Painted Upholstery

I've been having fun lately in the workshop trying new products and techniques.  One of them I'm going to share with you today, painted upholstery.

Last winter I had a chair that was either going in the trash or I was going to try painting it so I got fabric paint additive mixed it with some latex and slapped it on the chair. It sure made the chair look better but it also kind of feels like plastic, which works with kids and dogs, but you probably wouldn't want to cuddle up on it.

Lately, I've been seeing chalk painted upholstery and I was surprised that the feeling was much softer. I found a fabulous bench on a Facebook selling site and decided to give it a try.

Of course this is one of those projects where I ran out of paint, I wasn't sure what I was doing, and it took a lot longer than I expected. Want to see my moment of uncertainty? Here's the Facebook Live Video.

But I think the end result is worth it.

Some of the links are affiliate links to help you find what you need!  These are products I have tested and used myself or something comparable.

The fabric started with ASCP Provence, but I ran out of paint.  Then realized I had a matching color General Finishes Key West Chalk Type Paint, so I used that.  The legs and arms are a 50/50 mix of General Finishes Antique White and Snow White Milk Paint.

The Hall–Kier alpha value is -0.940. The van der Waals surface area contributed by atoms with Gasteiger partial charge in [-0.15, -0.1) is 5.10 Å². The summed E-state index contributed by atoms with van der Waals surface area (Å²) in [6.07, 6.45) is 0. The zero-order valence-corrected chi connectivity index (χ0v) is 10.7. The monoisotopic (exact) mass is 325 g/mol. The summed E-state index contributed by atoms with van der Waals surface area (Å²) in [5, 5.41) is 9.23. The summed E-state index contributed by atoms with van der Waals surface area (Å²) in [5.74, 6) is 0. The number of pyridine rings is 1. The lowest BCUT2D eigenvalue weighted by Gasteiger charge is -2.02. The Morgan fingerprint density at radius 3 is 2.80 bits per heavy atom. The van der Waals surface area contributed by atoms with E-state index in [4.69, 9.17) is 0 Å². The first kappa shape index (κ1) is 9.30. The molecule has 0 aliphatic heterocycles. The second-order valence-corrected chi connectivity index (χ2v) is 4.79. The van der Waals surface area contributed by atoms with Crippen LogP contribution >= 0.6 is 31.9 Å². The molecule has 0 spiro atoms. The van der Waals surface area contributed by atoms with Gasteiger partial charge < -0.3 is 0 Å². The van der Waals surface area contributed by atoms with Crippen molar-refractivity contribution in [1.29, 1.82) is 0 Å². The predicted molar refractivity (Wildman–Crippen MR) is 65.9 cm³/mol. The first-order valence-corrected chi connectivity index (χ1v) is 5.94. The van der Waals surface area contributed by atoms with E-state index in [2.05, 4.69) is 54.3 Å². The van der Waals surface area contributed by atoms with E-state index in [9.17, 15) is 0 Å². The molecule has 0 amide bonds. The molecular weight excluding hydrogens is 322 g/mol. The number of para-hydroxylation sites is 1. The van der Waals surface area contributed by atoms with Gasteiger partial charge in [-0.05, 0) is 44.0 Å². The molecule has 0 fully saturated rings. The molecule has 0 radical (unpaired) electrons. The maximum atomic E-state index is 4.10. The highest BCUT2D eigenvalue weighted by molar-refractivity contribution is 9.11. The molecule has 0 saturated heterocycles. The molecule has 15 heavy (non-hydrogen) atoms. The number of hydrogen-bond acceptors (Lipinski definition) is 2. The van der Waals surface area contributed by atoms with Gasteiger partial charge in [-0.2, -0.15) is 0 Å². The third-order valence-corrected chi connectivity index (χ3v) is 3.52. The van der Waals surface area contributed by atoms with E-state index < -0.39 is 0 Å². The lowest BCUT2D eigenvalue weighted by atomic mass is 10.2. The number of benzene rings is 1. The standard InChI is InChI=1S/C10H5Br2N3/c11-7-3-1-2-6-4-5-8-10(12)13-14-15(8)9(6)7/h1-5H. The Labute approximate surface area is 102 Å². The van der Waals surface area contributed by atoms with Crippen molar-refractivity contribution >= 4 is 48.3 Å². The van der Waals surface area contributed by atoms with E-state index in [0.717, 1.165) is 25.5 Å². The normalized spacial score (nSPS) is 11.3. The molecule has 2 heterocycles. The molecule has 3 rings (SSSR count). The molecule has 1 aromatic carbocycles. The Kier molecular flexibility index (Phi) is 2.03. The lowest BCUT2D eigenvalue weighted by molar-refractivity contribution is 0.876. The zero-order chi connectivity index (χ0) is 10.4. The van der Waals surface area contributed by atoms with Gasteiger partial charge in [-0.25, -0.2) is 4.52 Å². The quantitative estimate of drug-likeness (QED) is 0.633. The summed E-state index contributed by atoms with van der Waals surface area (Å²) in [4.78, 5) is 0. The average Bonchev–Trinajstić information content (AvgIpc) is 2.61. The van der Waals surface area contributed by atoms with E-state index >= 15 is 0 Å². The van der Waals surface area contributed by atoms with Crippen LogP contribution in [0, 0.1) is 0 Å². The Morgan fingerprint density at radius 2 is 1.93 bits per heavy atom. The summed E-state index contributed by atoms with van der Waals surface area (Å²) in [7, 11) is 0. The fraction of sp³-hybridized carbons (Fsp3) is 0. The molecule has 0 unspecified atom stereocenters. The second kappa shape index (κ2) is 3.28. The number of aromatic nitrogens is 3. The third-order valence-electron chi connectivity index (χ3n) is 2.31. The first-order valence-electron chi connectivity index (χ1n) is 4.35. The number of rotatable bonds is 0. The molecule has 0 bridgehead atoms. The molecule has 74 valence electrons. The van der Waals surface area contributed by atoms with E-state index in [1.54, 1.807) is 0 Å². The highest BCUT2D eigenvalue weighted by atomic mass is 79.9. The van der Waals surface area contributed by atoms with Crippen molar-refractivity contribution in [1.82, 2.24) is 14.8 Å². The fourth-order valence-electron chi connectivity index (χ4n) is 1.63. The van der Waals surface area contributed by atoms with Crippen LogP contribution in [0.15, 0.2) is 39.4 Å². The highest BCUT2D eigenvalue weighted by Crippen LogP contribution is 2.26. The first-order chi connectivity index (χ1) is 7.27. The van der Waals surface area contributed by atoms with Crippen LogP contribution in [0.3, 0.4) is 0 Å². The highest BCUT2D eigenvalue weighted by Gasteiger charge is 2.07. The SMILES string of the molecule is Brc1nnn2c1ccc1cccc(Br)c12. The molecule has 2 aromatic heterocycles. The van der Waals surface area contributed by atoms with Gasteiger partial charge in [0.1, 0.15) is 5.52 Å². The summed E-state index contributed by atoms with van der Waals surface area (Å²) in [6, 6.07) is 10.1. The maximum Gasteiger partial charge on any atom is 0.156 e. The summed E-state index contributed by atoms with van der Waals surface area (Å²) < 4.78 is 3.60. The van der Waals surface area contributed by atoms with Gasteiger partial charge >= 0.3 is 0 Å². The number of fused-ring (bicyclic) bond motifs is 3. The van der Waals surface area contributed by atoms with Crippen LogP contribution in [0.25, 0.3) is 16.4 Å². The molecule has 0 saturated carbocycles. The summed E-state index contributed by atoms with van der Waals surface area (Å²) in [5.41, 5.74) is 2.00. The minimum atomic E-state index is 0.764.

Supply List:

-spray bottle for water

-sandpaper (120 grit or 220 grit)

-General Finishes Chalk Style Paint

-Paint Brush - any old brush will work for this

-Vacuum (I use my Shop-Vac for just about everything!)

Here are a few tips and tricks I learned in case you want to try this yourself: 

*Vacuum the fabric really well before you start.

*You really want the paint to soak into the fabric rather than sit on top.  To help with this, thin your paint with some water and spray the fabric lightly with water right before you paint.

*Use circular brush strokes when you're applying the paint to the fabric.


*Sand between each coat of paint and after the last one (I used a combination of both 120 grit and 220 grit sandpaper). The sanding really took it from a painted feeling to more of a suede feeling.

*A bench is the perfect thing to try this on because your not touching it with your face or arms, you're just sitting on it.

*I did not wax the fabric, I tried that in one place and I didn't like the texture it was getting, so I opted to leave it un-waxed.  There is no way in the world this paint is going anywhere so it didn't seem like waxing was necessary.

I personally wouldn't do this to a good set of chairs, but if this is your last resort, give it a try.  Otherwise, I do think fabric would always be a more comfortable option.  If you want a more wipe-able option (say for dining room or outdoor cushions) I'd use the fabric additive and latex paint (my favorite is Behr Ultra). 

As always, please PIN to share!

Happy Painting!